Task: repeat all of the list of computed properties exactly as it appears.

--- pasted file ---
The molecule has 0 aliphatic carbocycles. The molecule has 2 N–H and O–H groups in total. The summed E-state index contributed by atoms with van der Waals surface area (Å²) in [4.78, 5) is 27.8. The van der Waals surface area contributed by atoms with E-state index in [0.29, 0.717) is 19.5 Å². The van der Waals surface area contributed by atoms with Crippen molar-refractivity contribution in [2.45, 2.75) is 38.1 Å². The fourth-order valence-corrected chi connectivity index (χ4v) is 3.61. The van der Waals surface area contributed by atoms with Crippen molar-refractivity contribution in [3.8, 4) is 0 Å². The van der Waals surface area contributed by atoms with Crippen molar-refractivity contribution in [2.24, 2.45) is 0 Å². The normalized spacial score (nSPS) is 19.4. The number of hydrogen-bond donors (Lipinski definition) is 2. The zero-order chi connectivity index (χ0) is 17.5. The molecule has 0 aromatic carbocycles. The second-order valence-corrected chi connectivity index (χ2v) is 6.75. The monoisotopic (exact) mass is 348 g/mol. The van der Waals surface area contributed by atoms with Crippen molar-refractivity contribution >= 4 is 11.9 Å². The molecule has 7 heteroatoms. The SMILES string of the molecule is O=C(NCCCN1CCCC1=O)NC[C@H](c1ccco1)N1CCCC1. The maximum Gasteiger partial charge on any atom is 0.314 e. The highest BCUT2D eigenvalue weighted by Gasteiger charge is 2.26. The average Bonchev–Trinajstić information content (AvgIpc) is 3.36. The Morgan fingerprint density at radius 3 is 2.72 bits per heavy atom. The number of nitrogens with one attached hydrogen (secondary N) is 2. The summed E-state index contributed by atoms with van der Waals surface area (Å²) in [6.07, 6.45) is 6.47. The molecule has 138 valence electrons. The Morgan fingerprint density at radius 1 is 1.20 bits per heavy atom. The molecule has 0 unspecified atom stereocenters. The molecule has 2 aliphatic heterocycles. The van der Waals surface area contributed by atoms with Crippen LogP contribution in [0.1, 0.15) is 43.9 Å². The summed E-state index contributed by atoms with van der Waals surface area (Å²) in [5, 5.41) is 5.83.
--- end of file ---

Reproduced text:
The molecule has 0 aliphatic carbocycles. The molecule has 2 N–H and O–H groups in total. The summed E-state index contributed by atoms with van der Waals surface area (Å²) in [4.78, 5) is 27.8. The van der Waals surface area contributed by atoms with E-state index in [0.29, 0.717) is 19.5 Å². The van der Waals surface area contributed by atoms with Crippen molar-refractivity contribution in [2.45, 2.75) is 38.1 Å². The fourth-order valence-corrected chi connectivity index (χ4v) is 3.61. The van der Waals surface area contributed by atoms with Crippen molar-refractivity contribution in [3.8, 4) is 0 Å². The van der Waals surface area contributed by atoms with Crippen molar-refractivity contribution in [2.24, 2.45) is 0 Å². The normalized spacial score (nSPS) is 19.4. The number of hydrogen-bond donors (Lipinski definition) is 2. The zero-order chi connectivity index (χ0) is 17.5. The molecule has 0 aromatic carbocycles. The second-order valence-corrected chi connectivity index (χ2v) is 6.75. The monoisotopic (exact) mass is 348 g/mol. The van der Waals surface area contributed by atoms with Crippen molar-refractivity contribution >= 4 is 11.9 Å². The molecule has 7 heteroatoms. The SMILES string of the molecule is O=C(NCCCN1CCCC1=O)NC[C@H](c1ccco1)N1CCCC1. The maximum Gasteiger partial charge on any atom is 0.314 e. The highest BCUT2D eigenvalue weighted by Gasteiger charge is 2.26. The average Bonchev–Trinajstić information content (AvgIpc) is 3.36. The Morgan fingerprint density at radius 3 is 2.72 bits per heavy atom. The number of nitrogens with one attached hydrogen (secondary N) is 2. The summed E-state index contributed by atoms with van der Waals surface area (Å²) in [6.07, 6.45) is 6.47. The molecule has 138 valence electrons. The Morgan fingerprint density at radius 1 is 1.20 bits per heavy atom. The molecule has 0 unspecified atom stereocenters. The molecule has 2 aliphatic heterocycles. The van der Waals surface area contributed by atoms with Crippen LogP contribution in [0.1, 0.15) is 43.9 Å². The summed E-state index contributed by atoms with van der Waals surface area (Å²) in [5, 5.41) is 5.83.